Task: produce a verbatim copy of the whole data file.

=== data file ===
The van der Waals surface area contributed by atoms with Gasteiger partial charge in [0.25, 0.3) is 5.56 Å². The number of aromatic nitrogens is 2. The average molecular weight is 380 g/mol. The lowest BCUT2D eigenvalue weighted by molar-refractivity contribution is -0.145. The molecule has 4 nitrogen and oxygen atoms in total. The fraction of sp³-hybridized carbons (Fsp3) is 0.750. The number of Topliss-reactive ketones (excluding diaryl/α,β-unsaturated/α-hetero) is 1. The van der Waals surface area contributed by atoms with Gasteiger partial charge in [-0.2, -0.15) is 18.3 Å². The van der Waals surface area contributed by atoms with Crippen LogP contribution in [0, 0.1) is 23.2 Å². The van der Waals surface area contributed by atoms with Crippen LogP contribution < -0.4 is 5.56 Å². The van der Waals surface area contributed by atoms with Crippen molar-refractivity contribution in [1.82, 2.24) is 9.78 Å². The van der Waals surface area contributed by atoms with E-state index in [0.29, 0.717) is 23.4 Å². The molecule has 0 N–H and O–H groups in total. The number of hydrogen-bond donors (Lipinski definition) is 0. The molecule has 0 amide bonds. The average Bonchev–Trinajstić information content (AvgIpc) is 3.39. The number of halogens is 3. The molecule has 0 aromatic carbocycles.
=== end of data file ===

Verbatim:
The van der Waals surface area contributed by atoms with Gasteiger partial charge in [0.25, 0.3) is 5.56 Å². The number of aromatic nitrogens is 2. The average molecular weight is 380 g/mol. The lowest BCUT2D eigenvalue weighted by molar-refractivity contribution is -0.145. The molecule has 4 nitrogen and oxygen atoms in total. The fraction of sp³-hybridized carbons (Fsp3) is 0.750. The number of Topliss-reactive ketones (excluding diaryl/α,β-unsaturated/α-hetero) is 1. The van der Waals surface area contributed by atoms with Gasteiger partial charge in [-0.2, -0.15) is 18.3 Å². The van der Waals surface area contributed by atoms with Crippen LogP contribution in [0, 0.1) is 23.2 Å². The van der Waals surface area contributed by atoms with Crippen LogP contribution < -0.4 is 5.56 Å². The van der Waals surface area contributed by atoms with Crippen molar-refractivity contribution in [1.82, 2.24) is 9.78 Å². The van der Waals surface area contributed by atoms with E-state index in [0.29, 0.717) is 23.4 Å². The molecule has 0 N–H and O–H groups in total. The number of hydrogen-bond donors (Lipinski definition) is 0. The molecule has 0 amide bonds. The average Bonchev–Trinajstić information content (AvgIpc) is 3.39. The number of halogens is 3. The molecule has 0 aromatic carbocycles.